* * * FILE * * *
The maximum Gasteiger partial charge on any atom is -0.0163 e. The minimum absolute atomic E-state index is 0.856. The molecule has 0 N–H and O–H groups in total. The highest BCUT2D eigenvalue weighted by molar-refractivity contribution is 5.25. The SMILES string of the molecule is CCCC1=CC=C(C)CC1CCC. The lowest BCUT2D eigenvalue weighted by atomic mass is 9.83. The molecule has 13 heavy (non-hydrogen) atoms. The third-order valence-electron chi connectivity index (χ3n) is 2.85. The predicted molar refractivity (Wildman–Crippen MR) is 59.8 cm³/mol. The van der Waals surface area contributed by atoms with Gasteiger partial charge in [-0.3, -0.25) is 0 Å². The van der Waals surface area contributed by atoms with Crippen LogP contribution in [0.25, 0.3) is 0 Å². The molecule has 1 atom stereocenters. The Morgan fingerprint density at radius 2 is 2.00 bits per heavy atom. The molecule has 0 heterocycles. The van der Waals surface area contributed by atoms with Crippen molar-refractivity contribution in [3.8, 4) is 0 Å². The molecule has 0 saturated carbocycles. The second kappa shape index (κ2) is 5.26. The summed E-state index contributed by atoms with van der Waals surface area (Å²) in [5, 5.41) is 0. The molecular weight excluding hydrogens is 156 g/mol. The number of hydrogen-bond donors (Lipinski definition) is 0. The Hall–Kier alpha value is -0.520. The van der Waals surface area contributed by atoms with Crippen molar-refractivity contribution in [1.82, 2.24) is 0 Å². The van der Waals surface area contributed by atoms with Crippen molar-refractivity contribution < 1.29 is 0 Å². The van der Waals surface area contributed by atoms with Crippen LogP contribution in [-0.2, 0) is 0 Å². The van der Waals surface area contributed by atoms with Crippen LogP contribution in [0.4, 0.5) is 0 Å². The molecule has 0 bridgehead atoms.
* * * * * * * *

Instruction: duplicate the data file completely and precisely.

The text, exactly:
The maximum Gasteiger partial charge on any atom is -0.0163 e. The minimum absolute atomic E-state index is 0.856. The molecule has 0 N–H and O–H groups in total. The highest BCUT2D eigenvalue weighted by molar-refractivity contribution is 5.25. The SMILES string of the molecule is CCCC1=CC=C(C)CC1CCC. The lowest BCUT2D eigenvalue weighted by atomic mass is 9.83. The molecule has 13 heavy (non-hydrogen) atoms. The third-order valence-electron chi connectivity index (χ3n) is 2.85. The predicted molar refractivity (Wildman–Crippen MR) is 59.8 cm³/mol. The van der Waals surface area contributed by atoms with Gasteiger partial charge in [-0.3, -0.25) is 0 Å². The van der Waals surface area contributed by atoms with Crippen LogP contribution in [0.25, 0.3) is 0 Å². The molecule has 1 atom stereocenters. The Morgan fingerprint density at radius 2 is 2.00 bits per heavy atom. The molecule has 0 heterocycles. The van der Waals surface area contributed by atoms with Crippen molar-refractivity contribution in [3.8, 4) is 0 Å². The molecule has 0 saturated carbocycles. The second kappa shape index (κ2) is 5.26. The summed E-state index contributed by atoms with van der Waals surface area (Å²) in [5, 5.41) is 0. The molecular weight excluding hydrogens is 156 g/mol. The number of hydrogen-bond donors (Lipinski definition) is 0. The Hall–Kier alpha value is -0.520. The van der Waals surface area contributed by atoms with Crippen molar-refractivity contribution in [1.82, 2.24) is 0 Å². The van der Waals surface area contributed by atoms with Crippen molar-refractivity contribution < 1.29 is 0 Å². The van der Waals surface area contributed by atoms with Crippen LogP contribution in [-0.2, 0) is 0 Å². The van der Waals surface area contributed by atoms with Crippen LogP contribution in [0.4, 0.5) is 0 Å². The molecule has 0 bridgehead atoms.